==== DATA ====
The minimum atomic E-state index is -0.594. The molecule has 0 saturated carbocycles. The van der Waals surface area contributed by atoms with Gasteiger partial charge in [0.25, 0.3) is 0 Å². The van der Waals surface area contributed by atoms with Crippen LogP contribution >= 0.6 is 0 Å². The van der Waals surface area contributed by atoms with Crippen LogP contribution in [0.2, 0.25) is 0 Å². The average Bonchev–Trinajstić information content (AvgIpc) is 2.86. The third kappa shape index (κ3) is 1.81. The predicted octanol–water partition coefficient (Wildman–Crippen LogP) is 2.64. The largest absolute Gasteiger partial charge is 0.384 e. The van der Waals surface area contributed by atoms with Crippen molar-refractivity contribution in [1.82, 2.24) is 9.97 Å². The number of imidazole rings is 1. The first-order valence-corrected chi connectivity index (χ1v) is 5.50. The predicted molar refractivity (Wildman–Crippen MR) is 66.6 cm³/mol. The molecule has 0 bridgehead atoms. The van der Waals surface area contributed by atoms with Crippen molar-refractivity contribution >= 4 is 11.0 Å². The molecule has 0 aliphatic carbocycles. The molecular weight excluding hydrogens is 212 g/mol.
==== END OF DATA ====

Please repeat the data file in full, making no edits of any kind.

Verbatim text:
The minimum atomic E-state index is -0.594. The molecule has 0 saturated carbocycles. The van der Waals surface area contributed by atoms with Gasteiger partial charge in [0.25, 0.3) is 0 Å². The van der Waals surface area contributed by atoms with Crippen LogP contribution >= 0.6 is 0 Å². The van der Waals surface area contributed by atoms with Crippen LogP contribution in [0.2, 0.25) is 0 Å². The average Bonchev–Trinajstić information content (AvgIpc) is 2.86. The third kappa shape index (κ3) is 1.81. The predicted octanol–water partition coefficient (Wildman–Crippen LogP) is 2.64. The largest absolute Gasteiger partial charge is 0.384 e. The van der Waals surface area contributed by atoms with Crippen molar-refractivity contribution in [1.82, 2.24) is 9.97 Å². The number of imidazole rings is 1. The first-order valence-corrected chi connectivity index (χ1v) is 5.50. The predicted molar refractivity (Wildman–Crippen MR) is 66.6 cm³/mol. The molecule has 0 bridgehead atoms. The van der Waals surface area contributed by atoms with Crippen molar-refractivity contribution >= 4 is 11.0 Å². The molecule has 0 aliphatic carbocycles. The molecular weight excluding hydrogens is 212 g/mol.